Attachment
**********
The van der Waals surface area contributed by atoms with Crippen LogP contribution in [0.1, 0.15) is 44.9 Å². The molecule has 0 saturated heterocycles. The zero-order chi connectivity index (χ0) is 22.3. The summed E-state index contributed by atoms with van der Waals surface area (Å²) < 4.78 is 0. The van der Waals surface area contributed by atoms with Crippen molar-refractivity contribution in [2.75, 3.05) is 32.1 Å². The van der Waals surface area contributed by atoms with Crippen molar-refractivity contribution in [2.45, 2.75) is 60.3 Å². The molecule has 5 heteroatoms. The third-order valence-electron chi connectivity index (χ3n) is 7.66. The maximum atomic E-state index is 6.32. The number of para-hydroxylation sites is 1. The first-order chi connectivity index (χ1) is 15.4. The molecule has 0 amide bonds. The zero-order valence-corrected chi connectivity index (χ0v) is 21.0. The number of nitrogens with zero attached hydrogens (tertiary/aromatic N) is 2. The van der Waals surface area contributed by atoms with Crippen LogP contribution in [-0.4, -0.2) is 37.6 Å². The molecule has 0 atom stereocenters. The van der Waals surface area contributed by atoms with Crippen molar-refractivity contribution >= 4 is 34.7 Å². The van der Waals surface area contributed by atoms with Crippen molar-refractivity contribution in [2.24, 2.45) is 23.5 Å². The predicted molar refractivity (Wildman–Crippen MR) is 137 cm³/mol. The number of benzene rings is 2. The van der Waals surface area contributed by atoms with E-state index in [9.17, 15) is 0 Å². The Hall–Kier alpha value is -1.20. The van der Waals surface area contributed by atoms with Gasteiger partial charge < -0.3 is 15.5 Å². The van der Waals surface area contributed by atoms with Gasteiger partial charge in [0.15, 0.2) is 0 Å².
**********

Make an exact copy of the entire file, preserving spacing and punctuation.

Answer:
The van der Waals surface area contributed by atoms with Crippen LogP contribution in [0.1, 0.15) is 44.9 Å². The molecule has 0 saturated heterocycles. The zero-order chi connectivity index (χ0) is 22.3. The summed E-state index contributed by atoms with van der Waals surface area (Å²) < 4.78 is 0. The van der Waals surface area contributed by atoms with Crippen molar-refractivity contribution in [2.75, 3.05) is 32.1 Å². The van der Waals surface area contributed by atoms with Crippen molar-refractivity contribution in [2.45, 2.75) is 60.3 Å². The molecule has 5 heteroatoms. The third-order valence-electron chi connectivity index (χ3n) is 7.66. The maximum atomic E-state index is 6.32. The number of para-hydroxylation sites is 1. The first-order chi connectivity index (χ1) is 15.4. The molecule has 0 amide bonds. The zero-order valence-corrected chi connectivity index (χ0v) is 21.0. The number of nitrogens with zero attached hydrogens (tertiary/aromatic N) is 2. The van der Waals surface area contributed by atoms with Crippen LogP contribution in [-0.4, -0.2) is 37.6 Å². The molecule has 0 atom stereocenters. The van der Waals surface area contributed by atoms with Crippen molar-refractivity contribution >= 4 is 34.7 Å². The van der Waals surface area contributed by atoms with Crippen molar-refractivity contribution in [2.24, 2.45) is 23.5 Å². The predicted molar refractivity (Wildman–Crippen MR) is 137 cm³/mol. The number of benzene rings is 2. The van der Waals surface area contributed by atoms with E-state index in [9.17, 15) is 0 Å². The Hall–Kier alpha value is -1.20. The van der Waals surface area contributed by atoms with Gasteiger partial charge < -0.3 is 15.5 Å². The van der Waals surface area contributed by atoms with Gasteiger partial charge in [0.15, 0.2) is 0 Å².